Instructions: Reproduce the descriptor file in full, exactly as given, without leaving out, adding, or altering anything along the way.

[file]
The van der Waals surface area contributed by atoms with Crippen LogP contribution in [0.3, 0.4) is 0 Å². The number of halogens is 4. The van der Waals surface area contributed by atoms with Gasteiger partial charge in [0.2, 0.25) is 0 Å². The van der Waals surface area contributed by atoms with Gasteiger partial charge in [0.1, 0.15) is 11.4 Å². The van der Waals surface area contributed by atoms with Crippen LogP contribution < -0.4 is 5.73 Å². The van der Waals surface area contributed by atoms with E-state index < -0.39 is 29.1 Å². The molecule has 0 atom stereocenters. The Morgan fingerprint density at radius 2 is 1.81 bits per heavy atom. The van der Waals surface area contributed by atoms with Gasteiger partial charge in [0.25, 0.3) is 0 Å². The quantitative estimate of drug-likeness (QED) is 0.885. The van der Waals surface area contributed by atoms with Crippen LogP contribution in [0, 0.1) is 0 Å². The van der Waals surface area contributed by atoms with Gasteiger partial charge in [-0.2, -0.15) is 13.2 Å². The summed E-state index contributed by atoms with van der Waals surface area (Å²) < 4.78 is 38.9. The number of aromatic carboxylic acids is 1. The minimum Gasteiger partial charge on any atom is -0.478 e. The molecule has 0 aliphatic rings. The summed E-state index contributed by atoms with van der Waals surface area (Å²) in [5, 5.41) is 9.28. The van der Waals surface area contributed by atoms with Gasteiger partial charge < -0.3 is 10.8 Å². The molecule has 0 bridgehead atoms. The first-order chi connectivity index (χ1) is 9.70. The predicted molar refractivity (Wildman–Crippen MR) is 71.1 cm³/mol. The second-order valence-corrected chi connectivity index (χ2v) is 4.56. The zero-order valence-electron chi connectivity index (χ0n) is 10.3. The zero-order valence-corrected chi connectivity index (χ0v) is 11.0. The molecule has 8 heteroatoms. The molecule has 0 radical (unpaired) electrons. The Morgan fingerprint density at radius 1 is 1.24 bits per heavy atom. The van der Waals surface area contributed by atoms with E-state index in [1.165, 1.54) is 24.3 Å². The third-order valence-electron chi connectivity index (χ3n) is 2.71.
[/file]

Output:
The van der Waals surface area contributed by atoms with Crippen LogP contribution in [0.3, 0.4) is 0 Å². The number of halogens is 4. The van der Waals surface area contributed by atoms with Gasteiger partial charge in [0.2, 0.25) is 0 Å². The van der Waals surface area contributed by atoms with Gasteiger partial charge in [0.1, 0.15) is 11.4 Å². The van der Waals surface area contributed by atoms with Crippen LogP contribution < -0.4 is 5.73 Å². The van der Waals surface area contributed by atoms with E-state index < -0.39 is 29.1 Å². The molecule has 0 atom stereocenters. The Morgan fingerprint density at radius 2 is 1.81 bits per heavy atom. The van der Waals surface area contributed by atoms with Gasteiger partial charge in [0.25, 0.3) is 0 Å². The quantitative estimate of drug-likeness (QED) is 0.885. The van der Waals surface area contributed by atoms with Crippen LogP contribution in [0, 0.1) is 0 Å². The van der Waals surface area contributed by atoms with Gasteiger partial charge in [-0.2, -0.15) is 13.2 Å². The summed E-state index contributed by atoms with van der Waals surface area (Å²) < 4.78 is 38.9. The number of aromatic carboxylic acids is 1. The minimum Gasteiger partial charge on any atom is -0.478 e. The molecule has 0 aliphatic rings. The summed E-state index contributed by atoms with van der Waals surface area (Å²) in [5, 5.41) is 9.28. The van der Waals surface area contributed by atoms with Gasteiger partial charge < -0.3 is 10.8 Å². The molecule has 0 bridgehead atoms. The first-order chi connectivity index (χ1) is 9.70. The predicted molar refractivity (Wildman–Crippen MR) is 71.1 cm³/mol. The second-order valence-corrected chi connectivity index (χ2v) is 4.56. The zero-order valence-electron chi connectivity index (χ0n) is 10.3. The zero-order valence-corrected chi connectivity index (χ0v) is 11.0. The molecule has 8 heteroatoms. The molecule has 0 radical (unpaired) electrons. The Morgan fingerprint density at radius 1 is 1.24 bits per heavy atom. The van der Waals surface area contributed by atoms with E-state index in [1.165, 1.54) is 24.3 Å². The third-order valence-electron chi connectivity index (χ3n) is 2.71.